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A simple GC–MS method for the determination of diphenylamine, tolylfluanid propargite and phosalone in liver fractions
- Kadar, Ali, Peyre, Ludovic, Wortham, Henri, Doumenq, Pierre
- Journal of chromatography 2019 v.1113 pp. 69-76
- chemical species, diphenylamine, endrin, experimental design, freeze-thaw cycles, gas chromatography-mass spectrometry, hepatocytes, hexane, liquid-liquid extraction, liver, mammals, metabolism, monitoring, phosalone, propargite, quantitative analysis, temperature, tolylfluanid, trichloroacetic acid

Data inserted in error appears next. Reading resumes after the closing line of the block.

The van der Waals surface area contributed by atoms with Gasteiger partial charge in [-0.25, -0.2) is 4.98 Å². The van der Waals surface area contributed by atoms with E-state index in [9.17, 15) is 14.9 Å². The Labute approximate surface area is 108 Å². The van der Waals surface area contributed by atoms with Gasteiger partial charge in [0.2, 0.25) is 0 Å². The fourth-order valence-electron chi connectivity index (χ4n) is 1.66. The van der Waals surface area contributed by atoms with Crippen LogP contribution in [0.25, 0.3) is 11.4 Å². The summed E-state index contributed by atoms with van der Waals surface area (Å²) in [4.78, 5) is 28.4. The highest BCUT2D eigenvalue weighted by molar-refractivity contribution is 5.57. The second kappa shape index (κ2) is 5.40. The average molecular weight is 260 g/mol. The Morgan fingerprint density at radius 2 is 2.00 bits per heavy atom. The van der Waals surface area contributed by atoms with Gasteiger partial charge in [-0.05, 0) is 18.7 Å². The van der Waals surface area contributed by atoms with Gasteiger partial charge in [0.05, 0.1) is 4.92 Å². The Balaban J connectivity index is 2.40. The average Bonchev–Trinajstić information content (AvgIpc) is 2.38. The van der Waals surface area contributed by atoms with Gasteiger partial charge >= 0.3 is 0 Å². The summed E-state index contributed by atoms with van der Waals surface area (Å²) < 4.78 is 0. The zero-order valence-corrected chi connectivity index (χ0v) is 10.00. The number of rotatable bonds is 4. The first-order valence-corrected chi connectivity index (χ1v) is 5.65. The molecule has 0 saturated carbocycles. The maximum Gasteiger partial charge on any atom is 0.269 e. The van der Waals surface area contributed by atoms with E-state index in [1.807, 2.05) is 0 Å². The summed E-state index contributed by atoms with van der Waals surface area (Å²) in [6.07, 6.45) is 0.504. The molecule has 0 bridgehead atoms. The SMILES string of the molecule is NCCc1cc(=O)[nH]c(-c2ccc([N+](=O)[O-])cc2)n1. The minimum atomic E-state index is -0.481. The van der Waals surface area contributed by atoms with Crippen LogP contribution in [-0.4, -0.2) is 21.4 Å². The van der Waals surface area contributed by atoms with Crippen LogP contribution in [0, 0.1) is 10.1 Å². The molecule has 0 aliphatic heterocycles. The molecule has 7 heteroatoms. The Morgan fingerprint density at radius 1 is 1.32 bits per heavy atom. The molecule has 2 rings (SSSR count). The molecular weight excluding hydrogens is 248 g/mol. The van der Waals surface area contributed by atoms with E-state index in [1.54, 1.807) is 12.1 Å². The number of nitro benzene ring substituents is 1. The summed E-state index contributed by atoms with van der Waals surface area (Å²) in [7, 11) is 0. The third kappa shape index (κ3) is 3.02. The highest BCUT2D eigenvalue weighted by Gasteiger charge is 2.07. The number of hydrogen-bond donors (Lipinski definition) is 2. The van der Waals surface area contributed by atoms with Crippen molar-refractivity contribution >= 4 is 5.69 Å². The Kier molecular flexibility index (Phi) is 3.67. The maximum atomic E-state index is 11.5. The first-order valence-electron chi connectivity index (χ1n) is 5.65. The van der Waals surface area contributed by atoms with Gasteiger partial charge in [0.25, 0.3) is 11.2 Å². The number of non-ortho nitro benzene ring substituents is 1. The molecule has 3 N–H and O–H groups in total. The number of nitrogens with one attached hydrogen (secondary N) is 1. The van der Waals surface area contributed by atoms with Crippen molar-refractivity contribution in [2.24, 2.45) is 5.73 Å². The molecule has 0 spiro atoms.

- In this study, an accurate and robust gas chromatography/mass spectrometry method was developed for quantitative analysis of diphenylamine, tolylfluanid, propargite and phosalone in liver fractions. Different injector parameters were optimized by an experimental design technique (central composite design). An optimal combination of injector temperature (°C), splitless time (min) and overpressure (kPa) values enabled to maximize the chromatographic responses. Sample preparation was based on protein precipitation using trichloroacetic acid followed by liquid-liquid extraction (LLE) of the pesticides with hexane. All compounds and endrin as internal standard were quantified without interference in selected ion monitoring mode. The calibration curves for diphenylamine, tolylfluanid, propargite and phosalone compounds were linear over the concentration range of 0.1 to 25 μM with determination coefficients (R2) higher than 0.999. A lower limit of quantification of 0.1 μM was obtained for all analytes, i.e. 422.5, 868.0, 876.2 and 919.5 μg/kg of liver fraction (hepatocytes) for diphenylamine, tolylfluanid, propargite and phosalone, respectively. All compounds showed extraction recoveries higher than 93%, with a maximum RSD of 3.4%. Intra- and inter-day accuracies varied from 88.4 to 102.9% and, imprecision varied from 1.1 to 6.7%. Stability tests demonstrated that all pesticides were stable in liver extracts during instrumental analysis (20 °C in the autosampler tray for 72 h) following three successive freeze-thaw cycles and, at −20 °C for up to 12 months. This simple and efficient analytical procedure is thus suitable for metabolism studies or for assessing mammals liver contamination.